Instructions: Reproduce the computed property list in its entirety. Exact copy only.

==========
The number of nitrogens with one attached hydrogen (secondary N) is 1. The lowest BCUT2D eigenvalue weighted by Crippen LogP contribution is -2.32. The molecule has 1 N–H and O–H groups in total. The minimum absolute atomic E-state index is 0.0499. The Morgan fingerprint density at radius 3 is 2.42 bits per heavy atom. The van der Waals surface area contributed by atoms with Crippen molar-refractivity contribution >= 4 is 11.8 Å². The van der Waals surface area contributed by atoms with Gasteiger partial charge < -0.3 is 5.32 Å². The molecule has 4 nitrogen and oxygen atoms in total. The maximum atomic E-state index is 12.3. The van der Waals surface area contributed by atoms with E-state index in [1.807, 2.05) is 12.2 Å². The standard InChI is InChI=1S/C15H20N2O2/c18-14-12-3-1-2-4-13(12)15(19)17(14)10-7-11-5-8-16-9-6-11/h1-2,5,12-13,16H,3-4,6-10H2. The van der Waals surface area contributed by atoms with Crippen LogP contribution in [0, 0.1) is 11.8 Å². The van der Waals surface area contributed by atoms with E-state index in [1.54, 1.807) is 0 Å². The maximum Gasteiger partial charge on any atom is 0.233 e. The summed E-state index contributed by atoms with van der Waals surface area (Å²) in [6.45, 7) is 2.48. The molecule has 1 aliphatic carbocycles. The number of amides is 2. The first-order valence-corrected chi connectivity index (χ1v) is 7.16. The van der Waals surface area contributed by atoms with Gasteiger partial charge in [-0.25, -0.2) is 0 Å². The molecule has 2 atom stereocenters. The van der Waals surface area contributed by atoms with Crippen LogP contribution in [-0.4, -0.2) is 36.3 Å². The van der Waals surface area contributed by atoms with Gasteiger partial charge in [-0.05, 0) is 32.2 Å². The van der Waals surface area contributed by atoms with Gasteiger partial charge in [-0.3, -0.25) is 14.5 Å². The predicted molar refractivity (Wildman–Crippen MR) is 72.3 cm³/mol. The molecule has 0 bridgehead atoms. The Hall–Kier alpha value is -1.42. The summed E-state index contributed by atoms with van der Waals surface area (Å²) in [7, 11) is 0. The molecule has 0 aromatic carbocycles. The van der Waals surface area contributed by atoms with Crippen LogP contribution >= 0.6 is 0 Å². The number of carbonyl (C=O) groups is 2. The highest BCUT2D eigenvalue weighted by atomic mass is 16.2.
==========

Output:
The number of nitrogens with one attached hydrogen (secondary N) is 1. The lowest BCUT2D eigenvalue weighted by Crippen LogP contribution is -2.32. The molecule has 1 N–H and O–H groups in total. The minimum absolute atomic E-state index is 0.0499. The Morgan fingerprint density at radius 3 is 2.42 bits per heavy atom. The van der Waals surface area contributed by atoms with Crippen molar-refractivity contribution >= 4 is 11.8 Å². The van der Waals surface area contributed by atoms with Gasteiger partial charge < -0.3 is 5.32 Å². The molecule has 4 nitrogen and oxygen atoms in total. The maximum atomic E-state index is 12.3. The van der Waals surface area contributed by atoms with E-state index in [1.807, 2.05) is 12.2 Å². The standard InChI is InChI=1S/C15H20N2O2/c18-14-12-3-1-2-4-13(12)15(19)17(14)10-7-11-5-8-16-9-6-11/h1-2,5,12-13,16H,3-4,6-10H2. The van der Waals surface area contributed by atoms with Crippen LogP contribution in [0, 0.1) is 11.8 Å². The van der Waals surface area contributed by atoms with E-state index in [1.54, 1.807) is 0 Å². The maximum Gasteiger partial charge on any atom is 0.233 e. The summed E-state index contributed by atoms with van der Waals surface area (Å²) in [6.45, 7) is 2.48. The molecule has 1 aliphatic carbocycles. The number of amides is 2. The first-order valence-corrected chi connectivity index (χ1v) is 7.16. The van der Waals surface area contributed by atoms with Gasteiger partial charge in [-0.25, -0.2) is 0 Å². The molecule has 2 atom stereocenters. The van der Waals surface area contributed by atoms with Crippen LogP contribution in [-0.4, -0.2) is 36.3 Å². The van der Waals surface area contributed by atoms with Gasteiger partial charge in [-0.05, 0) is 32.2 Å². The van der Waals surface area contributed by atoms with Gasteiger partial charge in [-0.3, -0.25) is 14.5 Å². The predicted molar refractivity (Wildman–Crippen MR) is 72.3 cm³/mol. The molecule has 0 bridgehead atoms. The Hall–Kier alpha value is -1.42. The summed E-state index contributed by atoms with van der Waals surface area (Å²) in [7, 11) is 0. The molecule has 0 aromatic carbocycles. The van der Waals surface area contributed by atoms with Crippen LogP contribution >= 0.6 is 0 Å². The number of carbonyl (C=O) groups is 2. The highest BCUT2D eigenvalue weighted by atomic mass is 16.2.